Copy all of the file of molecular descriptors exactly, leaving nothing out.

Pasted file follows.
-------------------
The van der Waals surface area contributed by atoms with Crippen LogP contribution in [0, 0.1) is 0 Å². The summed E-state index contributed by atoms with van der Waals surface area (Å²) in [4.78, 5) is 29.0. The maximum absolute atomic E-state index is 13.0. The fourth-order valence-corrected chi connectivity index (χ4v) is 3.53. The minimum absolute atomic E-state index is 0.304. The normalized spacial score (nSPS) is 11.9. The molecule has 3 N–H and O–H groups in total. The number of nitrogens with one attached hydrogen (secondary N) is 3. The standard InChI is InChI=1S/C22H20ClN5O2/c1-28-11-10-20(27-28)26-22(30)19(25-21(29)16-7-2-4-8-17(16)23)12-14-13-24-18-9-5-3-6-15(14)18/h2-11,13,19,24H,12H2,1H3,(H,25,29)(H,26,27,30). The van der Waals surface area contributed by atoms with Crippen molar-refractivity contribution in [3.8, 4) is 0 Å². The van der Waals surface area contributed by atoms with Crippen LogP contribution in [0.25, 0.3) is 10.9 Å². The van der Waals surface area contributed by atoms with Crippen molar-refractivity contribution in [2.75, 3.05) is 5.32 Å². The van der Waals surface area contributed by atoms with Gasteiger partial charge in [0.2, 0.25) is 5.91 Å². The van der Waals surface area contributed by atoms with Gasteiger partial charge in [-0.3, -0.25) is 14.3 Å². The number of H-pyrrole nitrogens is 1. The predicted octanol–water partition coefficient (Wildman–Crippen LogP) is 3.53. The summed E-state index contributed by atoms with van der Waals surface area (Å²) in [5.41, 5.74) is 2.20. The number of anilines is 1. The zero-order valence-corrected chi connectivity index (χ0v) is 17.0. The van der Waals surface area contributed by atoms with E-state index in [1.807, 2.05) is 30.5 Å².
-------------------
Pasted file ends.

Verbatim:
The van der Waals surface area contributed by atoms with Crippen LogP contribution in [0, 0.1) is 0 Å². The summed E-state index contributed by atoms with van der Waals surface area (Å²) in [4.78, 5) is 29.0. The maximum absolute atomic E-state index is 13.0. The fourth-order valence-corrected chi connectivity index (χ4v) is 3.53. The minimum absolute atomic E-state index is 0.304. The normalized spacial score (nSPS) is 11.9. The molecule has 3 N–H and O–H groups in total. The number of nitrogens with one attached hydrogen (secondary N) is 3. The standard InChI is InChI=1S/C22H20ClN5O2/c1-28-11-10-20(27-28)26-22(30)19(25-21(29)16-7-2-4-8-17(16)23)12-14-13-24-18-9-5-3-6-15(14)18/h2-11,13,19,24H,12H2,1H3,(H,25,29)(H,26,27,30). The van der Waals surface area contributed by atoms with Crippen molar-refractivity contribution in [3.8, 4) is 0 Å². The van der Waals surface area contributed by atoms with Crippen LogP contribution in [0.25, 0.3) is 10.9 Å². The van der Waals surface area contributed by atoms with Crippen molar-refractivity contribution in [2.75, 3.05) is 5.32 Å². The van der Waals surface area contributed by atoms with Gasteiger partial charge in [0.2, 0.25) is 5.91 Å². The van der Waals surface area contributed by atoms with Gasteiger partial charge in [-0.3, -0.25) is 14.3 Å². The number of H-pyrrole nitrogens is 1. The predicted octanol–water partition coefficient (Wildman–Crippen LogP) is 3.53. The summed E-state index contributed by atoms with van der Waals surface area (Å²) in [5.41, 5.74) is 2.20. The number of anilines is 1. The zero-order valence-corrected chi connectivity index (χ0v) is 17.0. The van der Waals surface area contributed by atoms with E-state index in [1.807, 2.05) is 30.5 Å².